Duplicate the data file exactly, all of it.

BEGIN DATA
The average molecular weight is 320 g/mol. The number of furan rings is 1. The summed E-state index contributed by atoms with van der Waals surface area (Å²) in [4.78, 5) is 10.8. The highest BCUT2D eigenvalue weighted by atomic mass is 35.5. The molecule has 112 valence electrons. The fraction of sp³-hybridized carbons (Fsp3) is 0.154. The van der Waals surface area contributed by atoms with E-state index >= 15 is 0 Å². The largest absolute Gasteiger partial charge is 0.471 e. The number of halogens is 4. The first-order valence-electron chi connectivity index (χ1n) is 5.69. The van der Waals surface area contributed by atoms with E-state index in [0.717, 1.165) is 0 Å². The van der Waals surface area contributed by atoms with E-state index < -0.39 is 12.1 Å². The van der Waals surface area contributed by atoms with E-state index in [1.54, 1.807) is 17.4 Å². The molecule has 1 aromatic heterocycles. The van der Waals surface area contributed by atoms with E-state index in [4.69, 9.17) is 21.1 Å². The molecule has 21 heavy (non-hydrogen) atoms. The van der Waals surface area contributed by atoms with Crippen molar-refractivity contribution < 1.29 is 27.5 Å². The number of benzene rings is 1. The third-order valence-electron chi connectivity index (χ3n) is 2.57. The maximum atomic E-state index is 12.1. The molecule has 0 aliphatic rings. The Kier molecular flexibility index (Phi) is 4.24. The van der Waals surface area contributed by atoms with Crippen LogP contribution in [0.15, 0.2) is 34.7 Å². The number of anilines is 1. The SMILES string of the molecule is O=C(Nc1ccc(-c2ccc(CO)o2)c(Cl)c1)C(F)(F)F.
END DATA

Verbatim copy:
The average molecular weight is 320 g/mol. The number of furan rings is 1. The summed E-state index contributed by atoms with van der Waals surface area (Å²) in [4.78, 5) is 10.8. The highest BCUT2D eigenvalue weighted by atomic mass is 35.5. The molecule has 112 valence electrons. The fraction of sp³-hybridized carbons (Fsp3) is 0.154. The van der Waals surface area contributed by atoms with E-state index >= 15 is 0 Å². The largest absolute Gasteiger partial charge is 0.471 e. The number of halogens is 4. The first-order valence-electron chi connectivity index (χ1n) is 5.69. The van der Waals surface area contributed by atoms with E-state index in [0.717, 1.165) is 0 Å². The van der Waals surface area contributed by atoms with E-state index < -0.39 is 12.1 Å². The van der Waals surface area contributed by atoms with E-state index in [1.54, 1.807) is 17.4 Å². The molecule has 1 aromatic heterocycles. The van der Waals surface area contributed by atoms with E-state index in [4.69, 9.17) is 21.1 Å². The molecule has 21 heavy (non-hydrogen) atoms. The van der Waals surface area contributed by atoms with Crippen molar-refractivity contribution < 1.29 is 27.5 Å². The number of benzene rings is 1. The third-order valence-electron chi connectivity index (χ3n) is 2.57. The maximum atomic E-state index is 12.1. The molecule has 0 aliphatic rings. The Kier molecular flexibility index (Phi) is 4.24. The van der Waals surface area contributed by atoms with Crippen LogP contribution in [0.15, 0.2) is 34.7 Å². The number of anilines is 1. The SMILES string of the molecule is O=C(Nc1ccc(-c2ccc(CO)o2)c(Cl)c1)C(F)(F)F.